Tres Cubano

Tres CubanoThe tres cubano is a plucked box-lute chordophone of Cuba that is derived from the European guitar. Similar guitars are found elsewhere in the Caribbean, especially in the Dominican Republic and Puerto Rico, differing somewhat from the tres cubano in their tuning and resonator shape. Primarily an ensemble rather than solo instrument, it is found in groups accompanying Cuban popular dance styles, most notably the son, and regional song forms (punto cubano).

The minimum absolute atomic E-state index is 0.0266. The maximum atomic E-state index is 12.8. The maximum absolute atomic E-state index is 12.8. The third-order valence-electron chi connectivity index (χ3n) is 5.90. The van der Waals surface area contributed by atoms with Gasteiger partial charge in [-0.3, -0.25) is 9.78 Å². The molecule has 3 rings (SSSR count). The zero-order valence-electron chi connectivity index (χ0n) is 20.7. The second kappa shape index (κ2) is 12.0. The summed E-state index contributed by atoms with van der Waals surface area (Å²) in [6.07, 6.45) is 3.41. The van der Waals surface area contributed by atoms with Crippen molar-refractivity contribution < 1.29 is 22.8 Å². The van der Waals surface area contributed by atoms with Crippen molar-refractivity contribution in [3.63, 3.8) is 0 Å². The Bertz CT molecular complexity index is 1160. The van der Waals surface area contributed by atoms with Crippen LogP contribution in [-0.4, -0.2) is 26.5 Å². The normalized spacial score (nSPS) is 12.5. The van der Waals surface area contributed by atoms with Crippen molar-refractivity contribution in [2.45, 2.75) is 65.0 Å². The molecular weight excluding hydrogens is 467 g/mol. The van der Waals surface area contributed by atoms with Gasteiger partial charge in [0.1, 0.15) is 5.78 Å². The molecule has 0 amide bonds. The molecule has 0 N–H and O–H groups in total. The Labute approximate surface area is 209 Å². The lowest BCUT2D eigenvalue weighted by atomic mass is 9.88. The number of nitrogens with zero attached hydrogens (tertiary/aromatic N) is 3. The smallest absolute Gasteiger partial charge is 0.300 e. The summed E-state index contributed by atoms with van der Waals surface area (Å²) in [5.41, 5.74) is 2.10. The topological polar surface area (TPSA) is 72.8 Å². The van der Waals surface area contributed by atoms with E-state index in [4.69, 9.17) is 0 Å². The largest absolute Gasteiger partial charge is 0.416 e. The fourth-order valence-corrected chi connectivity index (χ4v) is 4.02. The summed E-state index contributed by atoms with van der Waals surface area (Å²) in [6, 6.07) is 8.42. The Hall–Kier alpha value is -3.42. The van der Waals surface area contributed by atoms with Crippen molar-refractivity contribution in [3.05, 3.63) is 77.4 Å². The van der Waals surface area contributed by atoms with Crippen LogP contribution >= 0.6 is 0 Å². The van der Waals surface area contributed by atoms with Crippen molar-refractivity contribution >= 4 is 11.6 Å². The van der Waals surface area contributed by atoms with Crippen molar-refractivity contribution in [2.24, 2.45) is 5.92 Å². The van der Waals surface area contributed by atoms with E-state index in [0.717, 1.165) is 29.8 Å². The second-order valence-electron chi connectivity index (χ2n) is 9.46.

The resonator of this tres cubano is constructed from thinly-shaven boards of wood--mahogany for the sides and back, and western red cedar for the soundboard. On the interior sides of the back and soundboard a number of wooden struts are glued before the boards themselves are glued to the side. These strengthen the boards structurally and enhance their resonance. The flat soundboard has a circular soundhole cut in it near the center of its top half, and a wooden pressure bridge with a bone saddle is glued to the soundboard approximately in the middle of its lower half. The neck and peg block are fabricated from a single block of mahogany. The neck and resonator are securely joined in the Spanish style, which basically involves conjoining the resonator sides with the foot of the neck and then gluing the foot to the inside faces of the soundboard and back. The topside of the neck is laminated with a flat fingerboard of rosewood that has 18 metal frets inserted into grooves cut across it. The top end of the fingerboard terminates at a nut (a raised ridge) made of bone, but the first fret, located just a fraction of an inch below it, actually functions as the nut, leaving 17 frets for stopping the strings. The fingerboard overlaps the soundboard at the eleventh fret and continues up to the edge of the soundhole. The pegblock is slotted and has two sets of three lateral-mounted metal machine heads with back-facing knobs. Three double courses of wire strings (the second from the left in the image being the only wound one), are tied to the edge of a metal tailpiece, make contact with the bone saddle on the bridge, then run over and slightly above the soundboard and the fretted fingerboard before making contact with the top-most fret and the nut and being wound around the tuning peg capstans. The strings all have the same vibrating length of 21 inches as measured from the bridge saddle to the first fret.